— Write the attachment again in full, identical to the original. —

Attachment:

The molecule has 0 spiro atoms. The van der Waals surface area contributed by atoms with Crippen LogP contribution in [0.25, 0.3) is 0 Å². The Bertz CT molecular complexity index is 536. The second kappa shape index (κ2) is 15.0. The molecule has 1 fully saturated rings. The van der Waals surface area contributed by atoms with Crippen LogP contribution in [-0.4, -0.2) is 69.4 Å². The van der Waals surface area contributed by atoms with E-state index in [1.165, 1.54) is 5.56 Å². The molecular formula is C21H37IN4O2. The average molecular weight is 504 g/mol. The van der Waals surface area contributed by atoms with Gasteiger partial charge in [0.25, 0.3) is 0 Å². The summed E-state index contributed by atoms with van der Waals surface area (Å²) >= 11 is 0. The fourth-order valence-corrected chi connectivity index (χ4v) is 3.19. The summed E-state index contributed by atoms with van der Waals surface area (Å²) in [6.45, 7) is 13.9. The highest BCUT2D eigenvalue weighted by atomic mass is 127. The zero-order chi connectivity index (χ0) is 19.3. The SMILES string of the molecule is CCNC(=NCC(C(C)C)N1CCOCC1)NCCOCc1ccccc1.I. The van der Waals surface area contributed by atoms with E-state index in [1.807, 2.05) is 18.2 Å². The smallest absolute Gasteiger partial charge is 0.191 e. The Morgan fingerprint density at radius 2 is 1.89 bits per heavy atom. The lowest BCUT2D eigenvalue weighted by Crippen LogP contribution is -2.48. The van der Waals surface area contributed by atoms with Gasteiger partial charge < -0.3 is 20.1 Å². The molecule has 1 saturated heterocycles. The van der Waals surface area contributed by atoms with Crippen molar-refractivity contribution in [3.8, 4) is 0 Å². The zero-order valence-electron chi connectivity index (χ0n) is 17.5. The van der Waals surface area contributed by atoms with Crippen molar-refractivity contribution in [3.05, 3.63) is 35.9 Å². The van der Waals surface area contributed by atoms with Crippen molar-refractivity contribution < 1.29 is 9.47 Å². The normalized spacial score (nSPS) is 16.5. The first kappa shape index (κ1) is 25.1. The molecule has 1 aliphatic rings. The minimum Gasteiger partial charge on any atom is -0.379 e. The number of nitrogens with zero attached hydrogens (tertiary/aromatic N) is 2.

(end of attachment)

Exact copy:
The molecule has 0 spiro atoms. The van der Waals surface area contributed by atoms with Crippen LogP contribution in [0.25, 0.3) is 0 Å². The Bertz CT molecular complexity index is 536. The second kappa shape index (κ2) is 15.0. The molecule has 1 fully saturated rings. The van der Waals surface area contributed by atoms with Crippen LogP contribution in [-0.4, -0.2) is 69.4 Å². The van der Waals surface area contributed by atoms with E-state index in [1.165, 1.54) is 5.56 Å². The molecular formula is C21H37IN4O2. The average molecular weight is 504 g/mol. The van der Waals surface area contributed by atoms with Gasteiger partial charge in [0.25, 0.3) is 0 Å². The summed E-state index contributed by atoms with van der Waals surface area (Å²) >= 11 is 0. The fourth-order valence-corrected chi connectivity index (χ4v) is 3.19. The summed E-state index contributed by atoms with van der Waals surface area (Å²) in [6.45, 7) is 13.9. The highest BCUT2D eigenvalue weighted by atomic mass is 127. The zero-order chi connectivity index (χ0) is 19.3. The SMILES string of the molecule is CCNC(=NCC(C(C)C)N1CCOCC1)NCCOCc1ccccc1.I. The van der Waals surface area contributed by atoms with E-state index in [1.807, 2.05) is 18.2 Å². The smallest absolute Gasteiger partial charge is 0.191 e. The Morgan fingerprint density at radius 2 is 1.89 bits per heavy atom. The lowest BCUT2D eigenvalue weighted by Crippen LogP contribution is -2.48. The van der Waals surface area contributed by atoms with Gasteiger partial charge < -0.3 is 20.1 Å². The molecule has 1 saturated heterocycles. The van der Waals surface area contributed by atoms with Crippen molar-refractivity contribution in [3.8, 4) is 0 Å². The zero-order valence-electron chi connectivity index (χ0n) is 17.5. The van der Waals surface area contributed by atoms with Crippen molar-refractivity contribution in [3.05, 3.63) is 35.9 Å². The van der Waals surface area contributed by atoms with Crippen molar-refractivity contribution < 1.29 is 9.47 Å². The normalized spacial score (nSPS) is 16.5. The first kappa shape index (κ1) is 25.1. The molecule has 1 aliphatic rings. The minimum Gasteiger partial charge on any atom is -0.379 e. The number of nitrogens with zero attached hydrogens (tertiary/aromatic N) is 2.